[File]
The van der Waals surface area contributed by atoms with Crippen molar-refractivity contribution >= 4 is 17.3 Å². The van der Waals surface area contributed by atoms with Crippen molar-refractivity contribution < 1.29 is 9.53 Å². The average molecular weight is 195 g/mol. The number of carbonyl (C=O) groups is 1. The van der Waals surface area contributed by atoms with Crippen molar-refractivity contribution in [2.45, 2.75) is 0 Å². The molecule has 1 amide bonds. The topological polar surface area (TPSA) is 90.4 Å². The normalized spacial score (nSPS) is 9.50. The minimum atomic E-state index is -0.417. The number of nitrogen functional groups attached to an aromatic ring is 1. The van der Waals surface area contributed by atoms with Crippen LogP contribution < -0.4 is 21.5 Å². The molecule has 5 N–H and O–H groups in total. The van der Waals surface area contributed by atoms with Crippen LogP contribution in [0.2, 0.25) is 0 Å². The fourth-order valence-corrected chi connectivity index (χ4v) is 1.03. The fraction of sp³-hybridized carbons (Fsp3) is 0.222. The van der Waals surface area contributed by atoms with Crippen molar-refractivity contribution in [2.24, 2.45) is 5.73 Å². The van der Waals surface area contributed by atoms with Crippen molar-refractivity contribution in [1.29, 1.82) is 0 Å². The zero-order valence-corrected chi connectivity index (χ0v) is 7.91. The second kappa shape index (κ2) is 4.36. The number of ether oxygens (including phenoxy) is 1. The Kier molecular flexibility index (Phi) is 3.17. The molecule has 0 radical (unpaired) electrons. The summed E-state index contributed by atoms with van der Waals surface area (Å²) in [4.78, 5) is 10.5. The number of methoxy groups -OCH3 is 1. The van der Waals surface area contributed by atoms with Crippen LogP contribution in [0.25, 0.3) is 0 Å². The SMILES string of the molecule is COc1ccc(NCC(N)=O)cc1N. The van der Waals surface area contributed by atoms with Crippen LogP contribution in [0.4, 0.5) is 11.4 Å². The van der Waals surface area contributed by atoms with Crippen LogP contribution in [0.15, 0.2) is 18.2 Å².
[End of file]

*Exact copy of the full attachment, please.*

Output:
The van der Waals surface area contributed by atoms with Crippen molar-refractivity contribution >= 4 is 17.3 Å². The van der Waals surface area contributed by atoms with Crippen molar-refractivity contribution < 1.29 is 9.53 Å². The average molecular weight is 195 g/mol. The number of carbonyl (C=O) groups is 1. The van der Waals surface area contributed by atoms with Crippen molar-refractivity contribution in [2.45, 2.75) is 0 Å². The molecule has 1 amide bonds. The topological polar surface area (TPSA) is 90.4 Å². The normalized spacial score (nSPS) is 9.50. The minimum atomic E-state index is -0.417. The number of nitrogen functional groups attached to an aromatic ring is 1. The van der Waals surface area contributed by atoms with Crippen LogP contribution < -0.4 is 21.5 Å². The molecule has 5 N–H and O–H groups in total. The van der Waals surface area contributed by atoms with Crippen LogP contribution in [0.2, 0.25) is 0 Å². The fourth-order valence-corrected chi connectivity index (χ4v) is 1.03. The fraction of sp³-hybridized carbons (Fsp3) is 0.222. The van der Waals surface area contributed by atoms with Crippen molar-refractivity contribution in [2.24, 2.45) is 5.73 Å². The van der Waals surface area contributed by atoms with Crippen molar-refractivity contribution in [1.29, 1.82) is 0 Å². The zero-order valence-corrected chi connectivity index (χ0v) is 7.91. The second kappa shape index (κ2) is 4.36. The number of ether oxygens (including phenoxy) is 1. The Kier molecular flexibility index (Phi) is 3.17. The molecule has 0 radical (unpaired) electrons. The summed E-state index contributed by atoms with van der Waals surface area (Å²) in [4.78, 5) is 10.5. The number of methoxy groups -OCH3 is 1. The van der Waals surface area contributed by atoms with Crippen LogP contribution in [0.25, 0.3) is 0 Å². The SMILES string of the molecule is COc1ccc(NCC(N)=O)cc1N. The van der Waals surface area contributed by atoms with Crippen LogP contribution in [0.4, 0.5) is 11.4 Å². The van der Waals surface area contributed by atoms with Crippen LogP contribution in [0.15, 0.2) is 18.2 Å².